There was a deduction of 1.6 percent for the artisans, and another 0.65 percent for the gold-smith. The kambukatti responsible for the upkeep of the ery got 0.6 percent. The barber and the cow-keeper got 0.3 percent each. The washerman and the grain-measurer got 0.2. Then there were small deductions of 0.09 percent each for the potter, the vedavritti, the panjangam brahman, and also the doctor, but all these functionaries almost certainly got deductions from other villages also, since none of them was actually resident in Pappankuzhi. In addition to these there was a large deduction of 8.35 percent for agricultural labourers, who probably included some outsiders helping with cultivation in the village.

Besides the deductions from the produce, the various functionaries of the village establishment also enjoyed pieces of revenue-free lands, known as the maniyam. About 1/3rd of the cultivated lands of Pappankuzhi were maniyam lands, and each of the functionaries mentioned above had some share in them. Thus about 100 tonnes of the 300 tonnes of the annual produce of Pappankuzhi came from revenue free maniyam lands, and this also contributed towards the various services and functions of the village, besides about 75 tonnes of produce which was deducted for this purpose.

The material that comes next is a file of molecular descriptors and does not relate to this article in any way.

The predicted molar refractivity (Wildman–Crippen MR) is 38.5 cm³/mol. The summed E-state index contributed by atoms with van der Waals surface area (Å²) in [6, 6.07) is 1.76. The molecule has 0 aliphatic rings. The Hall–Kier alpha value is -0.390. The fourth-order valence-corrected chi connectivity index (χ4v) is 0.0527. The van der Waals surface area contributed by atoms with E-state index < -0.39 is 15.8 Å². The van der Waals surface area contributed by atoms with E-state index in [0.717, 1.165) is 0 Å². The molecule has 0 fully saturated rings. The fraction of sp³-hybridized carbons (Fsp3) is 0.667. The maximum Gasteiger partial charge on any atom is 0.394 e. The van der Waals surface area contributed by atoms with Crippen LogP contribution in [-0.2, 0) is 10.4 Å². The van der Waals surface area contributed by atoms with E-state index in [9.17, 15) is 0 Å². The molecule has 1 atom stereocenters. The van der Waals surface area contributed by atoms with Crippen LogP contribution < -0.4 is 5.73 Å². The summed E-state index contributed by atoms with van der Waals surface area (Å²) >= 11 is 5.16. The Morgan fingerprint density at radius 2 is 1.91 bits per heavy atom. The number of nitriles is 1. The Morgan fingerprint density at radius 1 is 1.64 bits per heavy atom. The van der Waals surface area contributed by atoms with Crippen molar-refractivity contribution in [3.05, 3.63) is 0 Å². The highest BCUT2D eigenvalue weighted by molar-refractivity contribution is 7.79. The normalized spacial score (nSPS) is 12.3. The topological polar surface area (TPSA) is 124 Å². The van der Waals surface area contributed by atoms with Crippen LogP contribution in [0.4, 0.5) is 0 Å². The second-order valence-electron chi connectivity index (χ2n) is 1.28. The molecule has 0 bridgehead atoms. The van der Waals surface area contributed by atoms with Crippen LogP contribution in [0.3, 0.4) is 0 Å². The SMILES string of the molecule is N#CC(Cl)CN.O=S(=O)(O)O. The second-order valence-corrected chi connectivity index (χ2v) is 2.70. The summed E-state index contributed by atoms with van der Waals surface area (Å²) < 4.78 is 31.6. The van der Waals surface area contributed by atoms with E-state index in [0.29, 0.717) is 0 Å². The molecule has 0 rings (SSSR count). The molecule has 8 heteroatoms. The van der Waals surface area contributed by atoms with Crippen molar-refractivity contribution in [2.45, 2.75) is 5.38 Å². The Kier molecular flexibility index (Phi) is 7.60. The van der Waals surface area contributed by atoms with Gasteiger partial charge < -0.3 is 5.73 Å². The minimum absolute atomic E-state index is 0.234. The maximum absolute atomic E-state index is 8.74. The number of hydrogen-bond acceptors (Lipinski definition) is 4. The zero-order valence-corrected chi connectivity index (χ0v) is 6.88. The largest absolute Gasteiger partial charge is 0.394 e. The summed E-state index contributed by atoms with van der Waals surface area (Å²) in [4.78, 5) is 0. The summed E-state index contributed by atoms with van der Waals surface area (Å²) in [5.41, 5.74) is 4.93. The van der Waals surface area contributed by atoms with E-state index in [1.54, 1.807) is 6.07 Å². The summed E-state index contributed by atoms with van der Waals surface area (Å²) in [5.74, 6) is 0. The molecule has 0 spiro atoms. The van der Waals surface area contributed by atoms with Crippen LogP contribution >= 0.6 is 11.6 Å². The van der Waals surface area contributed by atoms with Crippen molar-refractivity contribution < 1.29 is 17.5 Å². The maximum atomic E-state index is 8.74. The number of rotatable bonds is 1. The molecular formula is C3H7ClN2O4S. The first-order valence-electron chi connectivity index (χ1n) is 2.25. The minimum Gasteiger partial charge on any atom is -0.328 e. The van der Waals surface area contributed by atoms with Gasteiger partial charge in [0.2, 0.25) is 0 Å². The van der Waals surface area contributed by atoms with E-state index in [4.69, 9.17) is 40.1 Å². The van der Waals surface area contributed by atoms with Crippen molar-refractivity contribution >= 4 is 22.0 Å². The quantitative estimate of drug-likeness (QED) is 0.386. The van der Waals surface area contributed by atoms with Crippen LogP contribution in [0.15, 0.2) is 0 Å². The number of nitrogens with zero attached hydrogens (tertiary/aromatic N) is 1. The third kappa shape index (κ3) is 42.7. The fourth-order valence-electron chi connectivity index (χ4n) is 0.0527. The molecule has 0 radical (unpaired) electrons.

The village of Pappankuzhi thus maintained an establishment that performed all the functions that are supposed to be performed by the state. It does not mean that Pappankuzhi was a self-sufficient republic, complete in itself, and without any concern for the larger polity of the region. As we have seen, Pappankuzhi in fact had to share many of the administrative and welfare functionaries with her neighbours. It also made substantial contributions towards the upkeep of the cultural life of the region. Varadaraja Perumal of Kanchipuram, Narsimha Perumal of Singaperumal Kovil, Bhashyakarar of Sriperumbudur, Vedagirishwarar of Thirukkalugukunram, and Marundishwarar of Thirukkacchiyur, all received a significant share from the produce of Pappankuzhi. Pappankuzhi consequently must have retained serious interest in the larger polity of the region. But Pappankuzhi was certainly self-sufficient unto itself in the sense that her people budgeted and arranged for all the administrative, cultural and welfare services that they needed.